Animals on the whole feature prominently in The Sect: In a memorable scene that plays like a pagan ritual out of Robin Hardy’s The Wicker Man, Miriam’s students don animal masks and imitate animal sounds. And one of the students’ mothers turns out to be an expert on scarab beetles of the sort once held sacred by the Ancient Egyptians, one of which makes its way up Miriam’s nostril in a bizarre parody of conception. Talk about your “pregnancy nose.”

The perpetrator of this seminal travesty is Moebius Kelly (Herbert Lom), an old man whom Miriam first encounters in the opposite of the traditional “meet cute” when she almost runs him over with her car. Instead of taking him to a hospital, he persuades her to bring him home with her. After some warm tea and polite chatter about how rock stars like the members of the Rolling Stones are “like gods,” they proceed to bed down in separate rooms.

This rather improbable concatenation of events not only allows Kelly access to Miriam’s nose, it also gives Soavi the opportunity to indulge in a delirious dream sequence. The oneiric set piece involves Miriam’s pet rabbit, a sacrificial figure bound to a massive tree decorated all over with moon-shaped baubles, and the sight of peignoir-clad Miriam growing ridiculously long legs. This last bit of imagery likely constitutes a nod to Alice in Wonderland, since after all white rabbits and sudden changes in human size also turn up in Lewis Carroll’s surreal children’s tale.


The Sect’s ending remains its biggest misstep. The Church concludes on a disturbing note of existential ambiguity, while The Sect winds up sounding a triumphant trumpet, airily asserting the transcendence of mother-love over the machinations of a mere fiendish plot, not to mention the presumably diabolical motivations of an ascendant Antichrist. Still, the weirdness is memorably rampant, accomplished with Soavi’s trademark sinewy camerawork and bolstered by a strange yet lyrical score from Pino Donaggio, to gratify seasoned fans of Italian horror.

In 1994, Soavi unleashed his decadent and deranged magnum opus, known abroad as Cemetery Man, though its Italian-language title, Dellamorte Dellamore, better captures its deliriously sensuous dance of love and death. Like Jean Rollin’s The Iron Rose, the film takes place almost entirely within the confines of a cemetery. But where Rollin preferred to film in real graveyards, Soavi’s Buffalora Cemetery is an atmospheric triumph of production design from Massimo Antonio Geleng—except for the grotesquely ornate ossuary, which is reportedly real enough, not to mention eerily reminiscent of the one in Jan vankmajer’s short film “The Ossuary.”

Cemetery Man
A scene from Michele Soavi’s Cemetery Man.

The gate over the cemetery’s entrance bears the portentous Latin inscription RESURRECTURIS (“For those who will rise again”), and that’s precisely what happens with some regularity: By the seventh day, some of the recently departed come back, hungry for human flesh, only to be summarily dispatched by caretaker Francesco Dellamorte (Rupert Everett). But the film’s cheeky tone is closer to Dan O’Bannon’s Return of the Living Dead than a Lucio Fulci shocker. And you’d be wrong to peg this as just another zombie movie.


Soavi is after something richer and stranger in Cemetery Man. Not only does the film set out to explore the surrealist notion of mad love that flies in the face of social relations and the certainty of death, exemplified by Francesco’s encounters with a mysterious woman (Anna Falchi), billed only as She in the credits, but it also entertains more outré ideas about the ineluctable interpenetration of sex and death. To this end, Francesco and the woman first make love atop her husband’s grave, then later on a stone slab in the ossuary.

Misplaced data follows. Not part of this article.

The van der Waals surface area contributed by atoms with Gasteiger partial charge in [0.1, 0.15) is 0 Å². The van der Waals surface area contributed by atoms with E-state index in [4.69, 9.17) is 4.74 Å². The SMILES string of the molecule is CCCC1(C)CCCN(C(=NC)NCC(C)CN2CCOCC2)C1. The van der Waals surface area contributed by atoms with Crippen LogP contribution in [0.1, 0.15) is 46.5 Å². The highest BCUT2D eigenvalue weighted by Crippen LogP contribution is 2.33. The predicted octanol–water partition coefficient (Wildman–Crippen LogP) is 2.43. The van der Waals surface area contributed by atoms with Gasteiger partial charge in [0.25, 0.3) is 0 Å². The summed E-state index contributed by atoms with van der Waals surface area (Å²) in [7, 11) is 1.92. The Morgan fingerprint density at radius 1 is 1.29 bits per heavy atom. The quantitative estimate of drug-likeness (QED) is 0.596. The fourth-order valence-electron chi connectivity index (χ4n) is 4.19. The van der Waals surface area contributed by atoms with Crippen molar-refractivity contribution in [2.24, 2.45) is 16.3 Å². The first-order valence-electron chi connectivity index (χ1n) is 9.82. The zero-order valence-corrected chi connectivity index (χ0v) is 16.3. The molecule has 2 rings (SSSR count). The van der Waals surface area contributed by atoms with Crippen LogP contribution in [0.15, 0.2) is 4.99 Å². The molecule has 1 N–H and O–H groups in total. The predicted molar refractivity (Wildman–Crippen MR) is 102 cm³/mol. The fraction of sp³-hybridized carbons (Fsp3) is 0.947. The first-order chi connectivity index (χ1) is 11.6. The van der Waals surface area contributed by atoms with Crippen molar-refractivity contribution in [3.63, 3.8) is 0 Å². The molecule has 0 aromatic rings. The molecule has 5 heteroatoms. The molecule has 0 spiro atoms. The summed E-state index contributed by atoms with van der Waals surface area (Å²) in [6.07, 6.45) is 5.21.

Sex and death intermingle further in the perverse relationship between Francesco’s mentally impaired assistant, Gnaghi (Franois Hadji-Lazaro), and the zombified severed head of the mayor’s daughter, Valentina (Fabiana Formica). Their grotesque arrangement—he keeps her head inside a blown-out TV set in his rundown love shack—is a demented parody of domestic bliss. So, too, is their sitcom-inflected style of communication: She endlessly inveigles and berates him, while he can only respond with the lone syllable “Gna” as an all-purpose statement.

After his borderline necrophiliac trysts with She end badly for her sake, Francesco’s relations with his fellow man grow increasingly antisocial before breaking down entirely. The final act of Cemetery Man brazenly ups the surrealist ante by steadily blurring the lines between fantasy and reality, leading Francesco into even more unhinged violence and apparent insanity. It doesn’t help that more incarnations of the mysterious woman keep turning up (all played by Falchi), only for things to go horribly awry each time. At one point, Death itself (voiced by Derek Jacobi) advises Francesco to shift focus, resulting in a particularly graphic killing spree.


Soavi clearly set out to push the material, adapted by Gianni Romoli from Tiziano Sclavi’s novel, as far as possible into absurdism and the surreal. Fittingly, Cemetery Man ends with one of the most unanticipated WTF moments in film history, an existential, if not downright metaphysical, inversion of everything we’ve been led to believe thus far. Cemetery Man crowns an incredible run of four indelible horror masterworks from Soavi. So it seems doubly unfortunate that a tag team of economical and film industrial pressures meant that he would have to move on from making these kinds of films. But what a gloriously delirious legacy he leaves behind.

The Church, The Sect, and Cemetery Man are now available from Severin Films.

Budd Wilkins

Budd Wilkins's writing has appeared in Film Journal International and Video Watchdog. He is a member of the Online Film Critics Society.